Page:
We’re kind of shortcut cooks. Any recipe that calls for long-simmering or overnight refrigeration gets bypassed for one described as the “cheater version”. I’m not so sure there’s a cheat to a food experience as elaborate as Peruvian pachamanca.
What is pachamanca? You can think of it like Peru’s prodigious take on BBQ. Translating to “earth oven”, pachamanca is a method of cooking that relies on stones and fire rather than more modern techniques.
The basics of any pachamanca recipe are whatever meats, potatoes, vegetables (or perhaps cuy) that you happen to have lying around. The ingredients are then marinated for 2+ hours in a dressing of chili paste, vinegar, garlic, and Andean herbs while the stones pre-heat. Once the stones have been brought up to temperature, the food is buried amongst them, covered in banana leaves, and left to cook for about 2 hours.
More than 5 people, 4+ hours, and a heap of river stones are required to properly build a pachamanca. Even more impressive is the slaughter and harvest to adequately fill one. To put it simply, the Andean dish is a hell of a lot of work. It is traditionally reserved for weddings and other extravagant occasions, but we were lucky to experience one for ourselves while staying in Cusco.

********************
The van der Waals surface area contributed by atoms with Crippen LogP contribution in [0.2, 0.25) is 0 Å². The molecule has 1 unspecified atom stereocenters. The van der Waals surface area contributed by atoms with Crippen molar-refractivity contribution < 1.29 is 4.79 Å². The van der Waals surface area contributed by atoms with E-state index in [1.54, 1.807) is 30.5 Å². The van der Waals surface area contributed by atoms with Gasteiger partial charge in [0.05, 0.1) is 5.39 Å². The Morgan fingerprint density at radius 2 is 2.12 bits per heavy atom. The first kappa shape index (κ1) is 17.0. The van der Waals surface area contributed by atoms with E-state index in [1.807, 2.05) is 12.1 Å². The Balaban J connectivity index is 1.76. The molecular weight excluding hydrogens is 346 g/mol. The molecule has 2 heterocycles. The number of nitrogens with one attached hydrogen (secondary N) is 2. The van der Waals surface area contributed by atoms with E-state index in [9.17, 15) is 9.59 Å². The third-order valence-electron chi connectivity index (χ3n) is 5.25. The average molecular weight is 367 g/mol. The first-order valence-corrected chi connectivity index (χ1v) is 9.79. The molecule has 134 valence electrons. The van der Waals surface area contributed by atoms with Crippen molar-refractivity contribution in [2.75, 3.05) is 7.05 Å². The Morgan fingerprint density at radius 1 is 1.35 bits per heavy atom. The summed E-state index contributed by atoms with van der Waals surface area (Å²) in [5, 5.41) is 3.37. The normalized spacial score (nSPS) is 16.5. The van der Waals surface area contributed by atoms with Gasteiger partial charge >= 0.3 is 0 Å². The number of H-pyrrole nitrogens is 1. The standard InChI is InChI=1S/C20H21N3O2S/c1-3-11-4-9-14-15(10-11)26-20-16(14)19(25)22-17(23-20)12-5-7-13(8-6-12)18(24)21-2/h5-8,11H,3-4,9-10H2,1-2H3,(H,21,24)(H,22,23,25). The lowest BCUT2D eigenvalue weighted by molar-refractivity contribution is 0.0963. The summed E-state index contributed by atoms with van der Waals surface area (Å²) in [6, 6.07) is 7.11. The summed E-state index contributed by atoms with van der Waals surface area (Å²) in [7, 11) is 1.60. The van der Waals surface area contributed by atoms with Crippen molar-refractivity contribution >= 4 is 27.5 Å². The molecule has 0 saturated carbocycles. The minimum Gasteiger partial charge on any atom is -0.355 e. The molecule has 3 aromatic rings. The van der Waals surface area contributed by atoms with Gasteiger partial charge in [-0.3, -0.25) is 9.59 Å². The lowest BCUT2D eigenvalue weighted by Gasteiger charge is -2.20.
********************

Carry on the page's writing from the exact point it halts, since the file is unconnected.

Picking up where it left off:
A Food Experience in the Sacred Valley
We had our first Peruvian pachamanca experience in the Amaru Village as part of our Workaway with pie experiences.To start, the stones were piled atop a dug-out fire pit, and left to heat for 2 hours. Once they were been sufficiently warmed, the pile was deconstructed and rebuilt in the hole.Between the stones went raw meats like pork ribs and guinea pig (the guys below), a tremendous range of potatoes, corn on the cob, huge fava beans, and a heap of other locally available foods. Our group was collectively relieved when we realized the family sheep was for sheering and not lunch.
The pit was then covered by a thick layer of reeds, a plastic tarp, and plenty of dirt to keep it weighed down.
The timeline was a bit different for this particular pachamanca, and after about 30 minutes (and too many hours since breakfast) a decadent smoke filled the air. In what appeared to be total frenzy, the group dismantled the pachamanca with the same urgency in which it was built.
The locally grown potatoes and recently-slaughtered meats were quickly flung from fire pit, to bowl, to kitchen, to table, which is as close to farm to table as food can really get these days.
Looks pretty good, huh?
Are you interested in experiencing Peruvian Pachamanca for yourself?
Location: The Amaru Village outside of Pisaq, Sacred Valley, Peru
Other Details: This food experience needs to be booked in advance. We spent the month with Katherine and Frederic of pie experiences, and they can offer amazing insight or bespoke tours for the rest of your time in Peru!
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